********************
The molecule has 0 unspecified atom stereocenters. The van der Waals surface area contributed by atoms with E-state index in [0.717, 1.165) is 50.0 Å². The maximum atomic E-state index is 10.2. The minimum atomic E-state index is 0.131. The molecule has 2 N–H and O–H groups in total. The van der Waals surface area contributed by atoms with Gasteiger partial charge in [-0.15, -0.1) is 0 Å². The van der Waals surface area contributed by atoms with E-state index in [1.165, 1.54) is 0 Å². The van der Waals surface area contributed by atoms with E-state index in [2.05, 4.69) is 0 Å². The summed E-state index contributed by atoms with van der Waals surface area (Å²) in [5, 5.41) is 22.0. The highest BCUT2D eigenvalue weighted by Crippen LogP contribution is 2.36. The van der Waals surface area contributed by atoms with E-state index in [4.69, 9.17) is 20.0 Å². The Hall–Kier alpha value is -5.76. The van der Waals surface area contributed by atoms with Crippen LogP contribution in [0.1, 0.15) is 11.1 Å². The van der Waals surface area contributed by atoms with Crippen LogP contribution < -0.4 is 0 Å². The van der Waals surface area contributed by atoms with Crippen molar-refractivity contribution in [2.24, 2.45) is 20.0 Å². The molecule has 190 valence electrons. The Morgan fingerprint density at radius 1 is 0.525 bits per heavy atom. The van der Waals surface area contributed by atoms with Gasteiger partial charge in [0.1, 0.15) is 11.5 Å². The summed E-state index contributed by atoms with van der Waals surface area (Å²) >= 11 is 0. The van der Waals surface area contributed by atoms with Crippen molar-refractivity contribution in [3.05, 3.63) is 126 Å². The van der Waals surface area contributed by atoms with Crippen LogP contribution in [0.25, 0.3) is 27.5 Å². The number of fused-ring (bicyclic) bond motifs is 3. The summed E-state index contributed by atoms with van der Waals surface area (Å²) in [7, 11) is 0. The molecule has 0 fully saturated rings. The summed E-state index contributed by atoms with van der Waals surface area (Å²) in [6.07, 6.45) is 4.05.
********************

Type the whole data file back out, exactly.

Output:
The molecule has 0 unspecified atom stereocenters. The van der Waals surface area contributed by atoms with E-state index in [0.717, 1.165) is 50.0 Å². The maximum atomic E-state index is 10.2. The minimum atomic E-state index is 0.131. The molecule has 2 N–H and O–H groups in total. The van der Waals surface area contributed by atoms with Gasteiger partial charge in [-0.15, -0.1) is 0 Å². The van der Waals surface area contributed by atoms with E-state index in [1.165, 1.54) is 0 Å². The van der Waals surface area contributed by atoms with E-state index in [2.05, 4.69) is 0 Å². The summed E-state index contributed by atoms with van der Waals surface area (Å²) in [5, 5.41) is 22.0. The highest BCUT2D eigenvalue weighted by Crippen LogP contribution is 2.36. The van der Waals surface area contributed by atoms with E-state index in [4.69, 9.17) is 20.0 Å². The Hall–Kier alpha value is -5.76. The van der Waals surface area contributed by atoms with Crippen LogP contribution in [0.1, 0.15) is 11.1 Å². The van der Waals surface area contributed by atoms with Crippen LogP contribution < -0.4 is 0 Å². The van der Waals surface area contributed by atoms with Crippen molar-refractivity contribution in [2.24, 2.45) is 20.0 Å². The molecule has 190 valence electrons. The Morgan fingerprint density at radius 1 is 0.525 bits per heavy atom. The van der Waals surface area contributed by atoms with Gasteiger partial charge in [0.1, 0.15) is 11.5 Å². The summed E-state index contributed by atoms with van der Waals surface area (Å²) >= 11 is 0. The van der Waals surface area contributed by atoms with Crippen molar-refractivity contribution in [3.05, 3.63) is 126 Å². The van der Waals surface area contributed by atoms with Crippen LogP contribution in [0.25, 0.3) is 27.5 Å². The number of fused-ring (bicyclic) bond motifs is 3. The summed E-state index contributed by atoms with van der Waals surface area (Å²) in [7, 11) is 0. The molecule has 0 fully saturated rings. The summed E-state index contributed by atoms with van der Waals surface area (Å²) in [6.07, 6.45) is 4.05.